TL;DR Is the RAID controller on the HP ProLiant DL360 G7 known to be slow or problematic? My RAID0 set is performing horribly.

I have an HP ProLiant DL360 G7. It came with a 160GiB SAS HDD, and I created a logical disk for it and set up Ubuntu Server on there. I inserted three consumer-grade SSDs (ADATA Premier SP550 960GB) that I knew worked with this server and created a RAID0 logical drive in ORCA including just the three SSDs. I then made the mistake of loading my entire 500GiB database on there, a long process, before I had run any benchmarks.

These SSDs are supposed to get 500GiB/s read... each. I've got 2 in RAID0 (using the Linux software RAID) on a consumer-level machine, and I see 1000GiB/s read with hdparm -t. I'd think 3 in RAID0 on the server would get 1500GiB/s.

I get ~210MiB/s read on that SSD array, wow. Yes, I made sure to run the test with the database stopped and nothing else running. I've heard bad things about hardware RAID in the past. Is the RAID controller on this machine just slow? It'll be a big pain to migrate the DB, put each SSD into a separate logical disk, then set up the Linux software RAID, but I'm considering doing it.

Update: I've added a battery-backed-up disk cache module. Now seeing 648MiB/s with hdparm, which I know isn't the best benchmark to use. So I tried running my actual workload on this machine, i.e. a process that repeatedly runs different heavy PostgreSQL queries concurrently, 24 at a time. I'm not seeing a disk bottleneck anymore. I suppose my problem is solved for now.

  • That server comes with a P410 smart array controller, right? Then this Q&A may be of interest: serverfault.com/a/431456/37681 Also please be aware that hdparm -t is not a proper disk benchmarking tool
    – HBruijn
    Commented Jul 8, 2016 at 18:13
  • Not tempted to use a supported configuration? serverfault is for professional sysadmins, we say that when you sign up
    – Chopper3
    Commented Jul 8, 2016 at 18:24
  • @HBruijn Yes, it does. Thanks, that thread has some useful info. I did also run my actual tasks on the server and saw them running obviously more slowly than on the consumer-level machine.
    – sudo
    Commented Jul 11, 2016 at 22:20
  • @Chopper3 Nothing unprofessional going on here. We're on a budget and need fast SSDs for something that doesn't need to be reliable. We can't pay for HP SSDs. But the ProLiant has good CPU performance for the price, so we have one (will possibly get more) for certain tasks.
    – sudo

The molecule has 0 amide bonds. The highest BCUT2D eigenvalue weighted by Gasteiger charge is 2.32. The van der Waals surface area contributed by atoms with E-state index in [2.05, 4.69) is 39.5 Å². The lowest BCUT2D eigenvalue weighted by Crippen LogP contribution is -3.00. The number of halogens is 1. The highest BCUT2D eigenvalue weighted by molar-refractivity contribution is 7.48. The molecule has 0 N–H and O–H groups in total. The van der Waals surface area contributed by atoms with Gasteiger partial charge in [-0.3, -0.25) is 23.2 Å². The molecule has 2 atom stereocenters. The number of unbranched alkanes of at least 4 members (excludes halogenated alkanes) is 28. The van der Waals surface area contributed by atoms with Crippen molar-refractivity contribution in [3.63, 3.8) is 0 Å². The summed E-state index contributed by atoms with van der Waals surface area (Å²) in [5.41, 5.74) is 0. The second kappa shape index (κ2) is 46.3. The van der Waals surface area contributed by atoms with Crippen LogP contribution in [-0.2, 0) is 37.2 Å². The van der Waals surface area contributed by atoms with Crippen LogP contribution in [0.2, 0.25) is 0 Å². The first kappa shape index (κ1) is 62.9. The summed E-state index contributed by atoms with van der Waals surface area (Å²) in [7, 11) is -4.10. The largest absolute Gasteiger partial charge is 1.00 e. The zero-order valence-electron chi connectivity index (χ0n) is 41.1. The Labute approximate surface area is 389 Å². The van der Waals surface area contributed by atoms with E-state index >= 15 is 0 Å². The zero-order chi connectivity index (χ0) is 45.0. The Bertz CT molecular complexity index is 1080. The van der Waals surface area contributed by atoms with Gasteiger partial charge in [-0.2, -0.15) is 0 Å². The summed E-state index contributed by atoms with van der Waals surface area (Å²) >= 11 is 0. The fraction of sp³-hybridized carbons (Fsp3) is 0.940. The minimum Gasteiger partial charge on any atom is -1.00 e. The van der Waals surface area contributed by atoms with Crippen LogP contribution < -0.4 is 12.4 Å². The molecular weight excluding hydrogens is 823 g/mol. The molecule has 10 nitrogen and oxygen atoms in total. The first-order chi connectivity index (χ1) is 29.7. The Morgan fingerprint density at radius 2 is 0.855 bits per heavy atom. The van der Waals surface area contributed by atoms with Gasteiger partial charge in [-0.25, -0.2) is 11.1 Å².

Commented Jul 11, 2016 at 22:36

2 Answers 2


That's a pretty old RAID controller (those were introduced in 2010, I think?), and its throughput characteristics were designed for spinning disks, not SSDs.

You might be bottlenecking on older gen SATA, or the RAID controller itself - but either way, that RAID controller isn't worth wasting your time on, performance-wise.

  • Ok, in the process of migrating all my data off the server...
    – sudo
    Commented Jul 8, 2016 at 18:12

This should be a comment, but its a bit long.

with the database stopped

It's a very unusual database which runs optimally on RAID 0

It's also somewhat unusual to spend so much money on a server and plan no resilliency for the storage. But to then compound that, by using raid 0 means you are three times more likely to loose all your data than with a single disk.

Update: I've added a battery-backed-up disk cache module.

Erk! The only reason for using a hardware raid controller is to provision non-volatile write caching!

I look forward to your next question on how to make toast in a bathtub.

  • Jokes aside, do you have any practical tips on making toast in the bathtub? Commented Jul 22, 2016 at 20:30
  • There's no reason to assume what we're using this server for. As I said already, we don't care about the database being reliable, just about it being fast. It doesn't need to be up 24/7, and we have backups. It's not serving anything real-time.
    – sudo
    Commented Jul 22, 2016 at 22:24
  • Also, "the only reason for using a hardware raid controller is to provision non-volatile write caching?" That's a pretty broad statement to make when there are so many hardware and software RAID systems out there. I'm going to test and see which is faster. BTW, I need the BBWC to even use software RAID since you can only create two logical disks without it (which wasn't in the documentation, ugh), and one logical disk is for the OS only.
    – sudo
    Commented Jul 22, 2016 at 23:03

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